Last Week’s Markets in Review: Fed Presidents Provide Interest Rate Outlooks

Global equity markets finished mixed for the week. In the U.S., the S&P 500 Index closed the week at a level of 4,415, representing an increase of 1.35%, while the Russell Midcap Index moved -0.80% last week. Meanwhile, the Russell 2000 Index, a measure of the Nation’s smallest publicly traded firms, returned -3.11% over the week. As developed international equity performance and emerging markets were mixed, returning -0.90% and 0.03%, respectively. Finally, the 10-year U.S. Treasury yield moved higher, closing the week at 4.65%.

With very little economic data released during the past week, investors’ attention was focused on the comments of numerous Federal Reserve Officials, including Chairman Powell. Market observers were intently interested in these comments as they tried to determine the Fed’s next interest rate decision and monetary policy’s future direction. Those who provided commentary included Lisa Cook, member of the Federal Reserve Board of Governors; Michael Barr, Vice Chair of the Federal Reserve; Jeffrey Schmid, President of the Federal Reserve Bank of Kansas City; Christopher Waller, member of the Federal Reserve Board of Governors; John Williams, President of the Federal Reserve Bank of New York; Lorie Logan, President of the Federal Reserve Bank of Dallas; Philip Jefferson, Vice Chair of the Federal Reserve; Patrick Harker, President of the Federal Reserve Bank of Philadelphia; Raphael Bostic, President of the Federal Reserve Bank of Atlanta; Thomas Barkin, President of the Federal Reserve Bank of Richmond; Kathleen O’Neill Paese, President of the Federal Reserve Bank of St. Louis and most importantly Chairman Powell. Throughout the remainder of this update, we will provide our readers with the more important highlights from their commentary.

To start, Chairman Powell stated that the U.S. central bank will continue to move carefully but won’t hesitate to tighten policy further if appropriate, stating, “If it becomes appropriate to tighten policy further, we will not hesitate to do so. We will continue to move carefully, however, allowing us to address both the risk of being misled by a few good months of data and the risk of overtightening.”

Dallas Fed President Logan said she supported leaving the Fed’s policy rate on hold last week to assess if financial conditions are sufficiently tight to bring down inflation while pointing to recent signs the fight had not yet been won. Logan commented, “Inflation remains too High, and it looks like we are trending toward 3%” rather than the Fed’s 2% inflation goal.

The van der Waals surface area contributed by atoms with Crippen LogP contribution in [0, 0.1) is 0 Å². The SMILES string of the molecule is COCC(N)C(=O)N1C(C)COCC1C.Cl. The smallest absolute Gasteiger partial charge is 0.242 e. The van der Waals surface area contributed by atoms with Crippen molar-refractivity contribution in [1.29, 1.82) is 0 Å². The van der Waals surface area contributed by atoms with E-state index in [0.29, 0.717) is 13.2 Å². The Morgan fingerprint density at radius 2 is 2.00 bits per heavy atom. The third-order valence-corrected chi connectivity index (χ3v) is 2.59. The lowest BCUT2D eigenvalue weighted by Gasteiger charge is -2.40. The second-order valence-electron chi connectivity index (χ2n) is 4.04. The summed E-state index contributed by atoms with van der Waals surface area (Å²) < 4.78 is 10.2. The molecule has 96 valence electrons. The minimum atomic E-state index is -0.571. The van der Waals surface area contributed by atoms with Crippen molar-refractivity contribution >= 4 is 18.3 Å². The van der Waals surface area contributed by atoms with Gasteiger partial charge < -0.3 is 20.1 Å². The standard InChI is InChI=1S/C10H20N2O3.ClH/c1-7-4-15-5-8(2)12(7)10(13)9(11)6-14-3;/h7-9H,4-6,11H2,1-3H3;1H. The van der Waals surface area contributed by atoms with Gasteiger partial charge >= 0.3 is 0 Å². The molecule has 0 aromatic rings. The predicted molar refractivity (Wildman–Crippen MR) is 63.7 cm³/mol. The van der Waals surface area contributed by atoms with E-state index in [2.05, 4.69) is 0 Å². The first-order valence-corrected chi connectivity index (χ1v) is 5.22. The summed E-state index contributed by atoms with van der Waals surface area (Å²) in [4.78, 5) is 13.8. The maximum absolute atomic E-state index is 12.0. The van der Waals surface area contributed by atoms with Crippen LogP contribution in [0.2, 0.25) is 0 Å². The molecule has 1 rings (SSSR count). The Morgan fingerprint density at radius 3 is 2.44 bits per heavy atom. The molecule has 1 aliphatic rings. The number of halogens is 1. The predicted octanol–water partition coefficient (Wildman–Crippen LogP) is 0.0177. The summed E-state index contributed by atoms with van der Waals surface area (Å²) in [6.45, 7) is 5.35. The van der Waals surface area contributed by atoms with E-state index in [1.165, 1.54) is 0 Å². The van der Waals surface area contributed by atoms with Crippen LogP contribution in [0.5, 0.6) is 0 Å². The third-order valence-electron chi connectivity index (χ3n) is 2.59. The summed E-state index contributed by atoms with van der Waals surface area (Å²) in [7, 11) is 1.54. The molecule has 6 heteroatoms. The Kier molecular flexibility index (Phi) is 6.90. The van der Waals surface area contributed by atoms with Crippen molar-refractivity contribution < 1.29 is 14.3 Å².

Federal Reserve Bank of Philadelphia Bostic, one of the Fed’s more dovish members. said, “I think our policy is restrictive, and likely sufficiently restrictive, but I think we’re going to still have bumps along the way.” Finally, President Barkin added, “In aggregate, we are still not seeing the full effect of policy,” President Barkin added during a speech in New Orleans.

With the next FOMC meeting scheduled for December 13, we currently find it unlikely that the Fed will raise interest rates again at this meeting.

Best wishes for the week ahead – a week in which we will receive important updates on inflation and retail sales (remembering that consumer spending currently accounts for roughly 70% of economic growth in the U.S.).

All Comments by Federal Reserve Officials are sourced from Equity Market, Fixed Income returns, and rates are from Bloomberg as of 11/10/23. Economic Calendar Data from Econoday as of 11/10/23. International developed markets are measured by the MSCI EAFE Index, emerging markets are measured by the MSCI EM Index, and U.S. Large Caps are defined by the S&P 500 Index. Sector performance is measured using the GICS methodology.

Disclosures: Past performance does not guarantee future results. We have taken this information from sources that we believe to be reliable and accurate. Hennion and Walsh cannot guarantee the accuracy of said information and cannot be held liable. You cannot invest directly in an index. Diversification can help mitigate the risk and volatility in your portfolio but does not ensure a profit or guarantee against a loss.